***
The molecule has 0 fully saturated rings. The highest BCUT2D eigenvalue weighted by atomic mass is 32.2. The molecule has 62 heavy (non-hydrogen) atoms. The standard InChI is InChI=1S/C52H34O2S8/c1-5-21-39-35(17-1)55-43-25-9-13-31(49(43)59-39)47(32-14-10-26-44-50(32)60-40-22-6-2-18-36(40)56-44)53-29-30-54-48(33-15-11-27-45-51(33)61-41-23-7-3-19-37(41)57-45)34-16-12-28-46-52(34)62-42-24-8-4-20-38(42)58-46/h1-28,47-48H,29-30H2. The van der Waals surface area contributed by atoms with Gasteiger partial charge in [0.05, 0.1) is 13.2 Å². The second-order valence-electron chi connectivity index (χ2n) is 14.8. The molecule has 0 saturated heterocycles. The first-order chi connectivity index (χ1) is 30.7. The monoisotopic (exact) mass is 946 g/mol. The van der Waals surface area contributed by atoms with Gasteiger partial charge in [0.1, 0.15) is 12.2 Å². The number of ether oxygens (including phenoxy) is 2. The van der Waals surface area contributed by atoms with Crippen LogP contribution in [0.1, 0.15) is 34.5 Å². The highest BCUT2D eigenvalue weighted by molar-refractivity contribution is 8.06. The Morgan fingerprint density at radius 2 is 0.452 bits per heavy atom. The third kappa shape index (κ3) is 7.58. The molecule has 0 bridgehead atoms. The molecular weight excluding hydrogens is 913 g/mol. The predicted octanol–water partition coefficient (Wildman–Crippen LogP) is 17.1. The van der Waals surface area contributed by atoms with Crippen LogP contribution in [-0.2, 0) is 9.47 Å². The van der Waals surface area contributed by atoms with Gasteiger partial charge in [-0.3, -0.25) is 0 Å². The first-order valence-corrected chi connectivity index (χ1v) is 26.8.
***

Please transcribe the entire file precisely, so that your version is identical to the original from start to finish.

The molecule has 0 fully saturated rings. The highest BCUT2D eigenvalue weighted by atomic mass is 32.2. The molecule has 62 heavy (non-hydrogen) atoms. The standard InChI is InChI=1S/C52H34O2S8/c1-5-21-39-35(17-1)55-43-25-9-13-31(49(43)59-39)47(32-14-10-26-44-50(32)60-40-22-6-2-18-36(40)56-44)53-29-30-54-48(33-15-11-27-45-51(33)61-41-23-7-3-19-37(41)57-45)34-16-12-28-46-52(34)62-42-24-8-4-20-38(42)58-46/h1-28,47-48H,29-30H2. The van der Waals surface area contributed by atoms with Gasteiger partial charge in [0.05, 0.1) is 13.2 Å². The second-order valence-electron chi connectivity index (χ2n) is 14.8. The molecule has 0 saturated heterocycles. The first-order chi connectivity index (χ1) is 30.7. The monoisotopic (exact) mass is 946 g/mol. The van der Waals surface area contributed by atoms with Gasteiger partial charge in [0.1, 0.15) is 12.2 Å². The number of ether oxygens (including phenoxy) is 2. The van der Waals surface area contributed by atoms with Crippen LogP contribution in [0.1, 0.15) is 34.5 Å². The highest BCUT2D eigenvalue weighted by molar-refractivity contribution is 8.06. The Morgan fingerprint density at radius 2 is 0.452 bits per heavy atom. The third kappa shape index (κ3) is 7.58. The molecule has 0 bridgehead atoms. The molecular weight excluding hydrogens is 913 g/mol. The predicted octanol–water partition coefficient (Wildman–Crippen LogP) is 17.1. The van der Waals surface area contributed by atoms with Crippen LogP contribution in [-0.2, 0) is 9.47 Å². The van der Waals surface area contributed by atoms with Gasteiger partial charge in [-0.3, -0.25) is 0 Å². The first-order valence-corrected chi connectivity index (χ1v) is 26.8.